Into a new house.
A bigger house.
A house not far from this one.
A house one mile away and yet it's on the other side of town. Because our town is small like that.
To prepare to move all 7 of us and our stuff feels ... intense. I don't really know where to start. The last time we moved it was 1999 and there were 4 Sikorskis. Now there's 7 of us. So? I just dive in; a cabinet here, a closet there.
Packing reminds me of our first move. 25 years ago - newlyweds who had no job prospects but an awful lot of that sappy love which makes you think you can conquer the world - loaded up a U-Haul trailer. The smallest trailer you could rent, just long enough for a full size bed, hitched up to our 2 door Chevy cavalier. I drove everything we owned across 3 states. Our first apartment was sparce but it was ours and I remember I loved it.
Thinking about our first place - and preparing to leave this one - has me nostalgic. Something I don't usually afford myself as the day to day survival & running of this tribe leaves little room for memory conjuring.
In this house we have the markings on the wall where we documented the boys growth. In this house, on the wall just outside our room, it reads "Mom and Dad" because one of our little tykes wrote it there in blue ball point pen (but no one ever confessed they did it to this day).
Today, on a lazy Saturday afternoon, walking past the markings on the wall lovingly running my fingers over the text, I decide to tackle my closet. I have 2 rods in my closet - well 3 if you count the space for the twins clothes. (Which by the way is a huge perk to the new house. I won't have MY closet in the girls bedroom). One rod, the main rod is my clothes; my work clothes, my play clothes, my regularly worn apparel.
The 2nd rod - the one off to the left -held my professional clothes. Tucked in the back, and rarely accessed I stored my suits, jackets, skirts, blazers and ... the white linen suit I wore to my high school graduation snuggled up next to the little sundress I wore from our wedding reception to the hotel. It also held the first suit I ever bought (a deep, wool, purple 2 piece) and a gorgeous hot pink Liz Claiborne dress - a gift from my husband on our 1st anniversary get-a-way which included a shopping trip to an outlet mall. It was the first designer name label I owned.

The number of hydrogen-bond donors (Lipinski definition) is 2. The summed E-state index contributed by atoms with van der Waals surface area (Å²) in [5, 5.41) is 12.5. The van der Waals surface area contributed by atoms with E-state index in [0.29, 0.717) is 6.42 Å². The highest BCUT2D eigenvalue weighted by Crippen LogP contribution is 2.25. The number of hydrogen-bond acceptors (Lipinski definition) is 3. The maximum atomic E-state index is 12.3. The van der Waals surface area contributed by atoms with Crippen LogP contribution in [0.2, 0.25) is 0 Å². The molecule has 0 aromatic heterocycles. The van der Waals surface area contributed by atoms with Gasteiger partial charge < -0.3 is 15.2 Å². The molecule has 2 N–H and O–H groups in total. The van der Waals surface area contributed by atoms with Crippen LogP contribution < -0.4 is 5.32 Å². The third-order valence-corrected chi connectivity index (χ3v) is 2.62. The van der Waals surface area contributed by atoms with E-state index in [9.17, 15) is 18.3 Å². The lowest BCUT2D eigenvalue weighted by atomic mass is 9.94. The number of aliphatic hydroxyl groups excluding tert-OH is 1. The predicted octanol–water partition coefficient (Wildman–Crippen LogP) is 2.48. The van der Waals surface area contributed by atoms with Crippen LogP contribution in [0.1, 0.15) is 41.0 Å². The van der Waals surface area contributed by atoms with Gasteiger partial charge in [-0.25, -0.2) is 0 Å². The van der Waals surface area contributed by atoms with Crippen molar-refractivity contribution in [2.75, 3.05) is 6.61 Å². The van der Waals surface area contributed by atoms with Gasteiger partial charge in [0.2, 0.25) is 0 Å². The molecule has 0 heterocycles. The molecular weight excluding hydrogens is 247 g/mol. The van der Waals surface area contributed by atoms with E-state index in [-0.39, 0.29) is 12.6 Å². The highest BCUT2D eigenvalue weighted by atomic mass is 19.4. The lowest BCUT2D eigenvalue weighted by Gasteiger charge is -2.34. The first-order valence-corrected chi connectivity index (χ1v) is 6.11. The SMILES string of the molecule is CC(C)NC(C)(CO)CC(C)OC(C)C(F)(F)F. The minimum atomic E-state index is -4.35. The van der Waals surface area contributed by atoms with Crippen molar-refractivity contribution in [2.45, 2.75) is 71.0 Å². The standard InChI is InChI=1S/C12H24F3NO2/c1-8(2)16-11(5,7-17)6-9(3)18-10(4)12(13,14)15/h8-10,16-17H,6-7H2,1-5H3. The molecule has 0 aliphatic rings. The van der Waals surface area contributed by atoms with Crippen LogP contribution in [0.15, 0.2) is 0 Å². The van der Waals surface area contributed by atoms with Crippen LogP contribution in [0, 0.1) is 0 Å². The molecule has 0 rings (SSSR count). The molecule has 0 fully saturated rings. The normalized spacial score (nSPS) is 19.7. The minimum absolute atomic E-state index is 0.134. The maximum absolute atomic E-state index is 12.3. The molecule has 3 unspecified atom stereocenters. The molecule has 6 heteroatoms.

Beginning 25 years ago, and even up until 7 years ago, I wore suits regularly. I spoke publicly, I traveled to conferences and dressed my best every Sunday as to play the part of adoring, yet capable pastor's wife. I needed those clothes then. And now it's been years - years! - since I've worn any of them.
As I pulled them out of the closet today one by one, I lovingly remembered where I wore it, or when I wore it.
I know that was another time ago; in my head, but in my heart - well each article of clothing held a story - a memory. Pulling the suits out, shaking the dust from the sleeves of the shoulder padded laden jackets, and setting them in the donate pile was painful.
Giving away my periwinkle pantsuit feels like giving away the memory of church services I loved. A black velour calf length dress (hello1992) felt like betraying every banquet or wedding reception I ever attended. And don't even get me started on the pleather skirt and matching zip up jacket my mom bought me when I had my wisdom teeth pulled, you know just to cheer me up.
I sat and looked at the mound of clothes I had pulled out, scattered there on the floor and I felt an overwhelming sadness.
My husband who's been after me for years to clear out my closet wrapped me in his arms and whispered "I'm proud of you".
And then together we drove every suit, blazer and dress to the thrift shop. I'm sitting here wondering if anyone will buy those outdated threads all the while trying to make my head agree with what my heart knows: stuff and things aren't the memories.
My memories are not gone. I know because I can feel them in my chest as I write this and yet getting rid of those old clothes felt like giving away a part of my life. And I like my life. Every day back then, every service, every event, every speaking engagment formed me into who I am today. I am me today because of who I was then. I believe that whole heartedly - and yet my heart ... hurts.
I guess what I learned today, over a shed tear, is that letting go of a suit, doesn't mean letting part of me go. It just means I'm moving on.
And anyway, my new closet will have more space now. I'm hoping that in this second half of my life, the new house and new closet will (literally and figuratively) have room for new memories and create space for new stories.
So tonight, as my closet is clean and my reflections ample, I imagine I've done a good thing.
My stuff might be gone, but the stories remain. Stories are gloriously transcendent that way.